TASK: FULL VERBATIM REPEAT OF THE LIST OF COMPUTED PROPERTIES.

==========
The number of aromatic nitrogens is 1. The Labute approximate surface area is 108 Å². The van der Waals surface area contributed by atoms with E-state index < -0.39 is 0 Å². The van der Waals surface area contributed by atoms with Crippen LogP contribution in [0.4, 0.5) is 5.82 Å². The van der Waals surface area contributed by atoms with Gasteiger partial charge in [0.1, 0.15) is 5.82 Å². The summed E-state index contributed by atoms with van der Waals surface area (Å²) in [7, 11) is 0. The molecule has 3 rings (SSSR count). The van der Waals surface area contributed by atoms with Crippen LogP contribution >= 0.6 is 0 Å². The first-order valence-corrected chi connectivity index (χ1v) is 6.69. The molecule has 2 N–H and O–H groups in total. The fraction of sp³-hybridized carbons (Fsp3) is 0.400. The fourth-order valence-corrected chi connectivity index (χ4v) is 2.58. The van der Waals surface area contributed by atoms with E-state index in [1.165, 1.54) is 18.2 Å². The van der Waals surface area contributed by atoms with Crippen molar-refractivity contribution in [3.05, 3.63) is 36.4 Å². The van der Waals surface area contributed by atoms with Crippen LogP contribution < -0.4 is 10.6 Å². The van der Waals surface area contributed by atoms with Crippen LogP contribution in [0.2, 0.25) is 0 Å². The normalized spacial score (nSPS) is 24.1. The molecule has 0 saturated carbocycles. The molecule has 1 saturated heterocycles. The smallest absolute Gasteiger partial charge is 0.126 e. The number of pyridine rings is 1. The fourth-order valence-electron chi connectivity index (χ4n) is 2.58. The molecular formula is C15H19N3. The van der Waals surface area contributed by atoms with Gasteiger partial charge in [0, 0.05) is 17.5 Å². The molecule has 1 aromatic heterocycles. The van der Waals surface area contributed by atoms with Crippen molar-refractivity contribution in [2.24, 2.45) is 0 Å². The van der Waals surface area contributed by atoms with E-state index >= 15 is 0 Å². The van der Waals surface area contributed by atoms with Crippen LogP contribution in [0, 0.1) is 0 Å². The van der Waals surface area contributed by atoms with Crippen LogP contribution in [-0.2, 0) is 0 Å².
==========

The number of aromatic nitrogens is 1. The Labute approximate surface area is 108 Å². The van der Waals surface area contributed by atoms with E-state index < -0.39 is 0 Å². The van der Waals surface area contributed by atoms with Crippen LogP contribution in [0.4, 0.5) is 5.82 Å². The van der Waals surface area contributed by atoms with Gasteiger partial charge in [0.1, 0.15) is 5.82 Å². The summed E-state index contributed by atoms with van der Waals surface area (Å²) in [7, 11) is 0. The molecule has 3 rings (SSSR count). The van der Waals surface area contributed by atoms with Crippen LogP contribution >= 0.6 is 0 Å². The first-order valence-corrected chi connectivity index (χ1v) is 6.69. The molecule has 2 N–H and O–H groups in total. The fraction of sp³-hybridized carbons (Fsp3) is 0.400. The fourth-order valence-corrected chi connectivity index (χ4v) is 2.58. The van der Waals surface area contributed by atoms with E-state index in [1.165, 1.54) is 18.2 Å². The van der Waals surface area contributed by atoms with Crippen molar-refractivity contribution in [3.05, 3.63) is 36.4 Å². The van der Waals surface area contributed by atoms with Crippen LogP contribution < -0.4 is 10.6 Å². The van der Waals surface area contributed by atoms with Crippen LogP contribution in [0.2, 0.25) is 0 Å². The normalized spacial score (nSPS) is 24.1. The molecule has 0 saturated carbocycles. The molecule has 1 saturated heterocycles. The smallest absolute Gasteiger partial charge is 0.126 e. The number of pyridine rings is 1. The fourth-order valence-electron chi connectivity index (χ4n) is 2.58. The molecular formula is C15H19N3. The van der Waals surface area contributed by atoms with Gasteiger partial charge in [0, 0.05) is 17.5 Å². The molecule has 1 aromatic heterocycles. The van der Waals surface area contributed by atoms with Crippen molar-refractivity contribution in [2.24, 2.45) is 0 Å². The van der Waals surface area contributed by atoms with E-state index >= 15 is 0 Å². The van der Waals surface area contributed by atoms with Crippen LogP contribution in [0, 0.1) is 0 Å². The van der Waals surface area contributed by atoms with Crippen LogP contribution in [-0.2, 0) is 0 Å².